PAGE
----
California’s uninsured rate declined last year despite federal efforts to roll back ACA


By Phil Galewitz, California Healthline

The percentage of people without health insurance continued to decline in California last year, according to a closely watched report from the Census Bureau, released this week.

The state’s uninsured rate edged down even as Republicans in Washington, D.C. sought to roll back the Affordable Care Act. The rate of uninsurance dropped in just two other two states: New York and Louisiana.

In the Golden State, the rate of uninsured residents stood at 7.2 percent last year, compared with 7.3 percent in 2016. Since 2013, the year before the coverage-expanding provisions of the federal health law took effect, California’s uninsurance rate has dropped 10 percentage points — the largest decrease of any state, according to the Census Bureau.

“California hasn’t wavered in its efforts to expand coverage under the Affordable Care Act” despite the federal efforts to curtail it, said Laurel Lucia, director of the health care program at the University of California-Berkeley’s Center for Labor Research and Education. Because of that, “California will be able to maintain more of the progress we have made than other states,” she said.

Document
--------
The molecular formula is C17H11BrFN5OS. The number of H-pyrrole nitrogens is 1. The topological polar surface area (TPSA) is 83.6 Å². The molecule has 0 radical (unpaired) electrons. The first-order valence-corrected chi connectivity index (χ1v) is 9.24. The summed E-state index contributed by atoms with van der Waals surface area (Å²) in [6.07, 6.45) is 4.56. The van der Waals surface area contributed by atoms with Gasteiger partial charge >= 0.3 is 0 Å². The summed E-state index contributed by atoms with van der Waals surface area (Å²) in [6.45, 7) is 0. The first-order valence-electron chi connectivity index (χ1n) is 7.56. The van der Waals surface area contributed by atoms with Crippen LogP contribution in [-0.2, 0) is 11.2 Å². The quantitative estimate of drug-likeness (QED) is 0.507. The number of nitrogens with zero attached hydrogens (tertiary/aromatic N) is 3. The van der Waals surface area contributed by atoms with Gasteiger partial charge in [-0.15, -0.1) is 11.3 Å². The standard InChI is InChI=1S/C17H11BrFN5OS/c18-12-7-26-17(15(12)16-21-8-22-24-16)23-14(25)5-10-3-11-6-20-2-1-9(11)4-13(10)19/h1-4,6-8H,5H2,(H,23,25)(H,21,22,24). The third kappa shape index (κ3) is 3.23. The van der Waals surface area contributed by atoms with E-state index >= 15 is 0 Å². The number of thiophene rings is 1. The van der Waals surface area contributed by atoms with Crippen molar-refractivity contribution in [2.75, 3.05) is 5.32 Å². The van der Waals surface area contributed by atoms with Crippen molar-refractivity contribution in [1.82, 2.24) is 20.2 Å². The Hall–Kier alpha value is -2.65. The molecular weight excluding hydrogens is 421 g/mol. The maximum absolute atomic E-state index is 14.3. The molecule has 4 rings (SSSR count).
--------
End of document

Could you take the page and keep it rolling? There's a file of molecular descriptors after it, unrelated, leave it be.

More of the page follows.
Covered California, the state’s ACA exchange, noted in a press statement that about 59 percent of the nearly 3 million people in the state who still lack insurance are ineligible because of their immigration status.

“When you exclude those that are ineligible for coverage, California’s ‘eligible uninsured’ rate drops to roughly 3 percent,” the exchange said.

Adult immigrants without legal documents do not qualify for full benefits in Medi-Cal, the state’s version of the Medicaid health insurance program for low-income people, or for coverage through the exchange. They can purchase coverage in the private market if they have enough money.

Nationally, the percentage of Americans without health insurance was virtually the same in 2017 as in 2016 — the last year of the …read more

Source:: The Mercury News – Business

      

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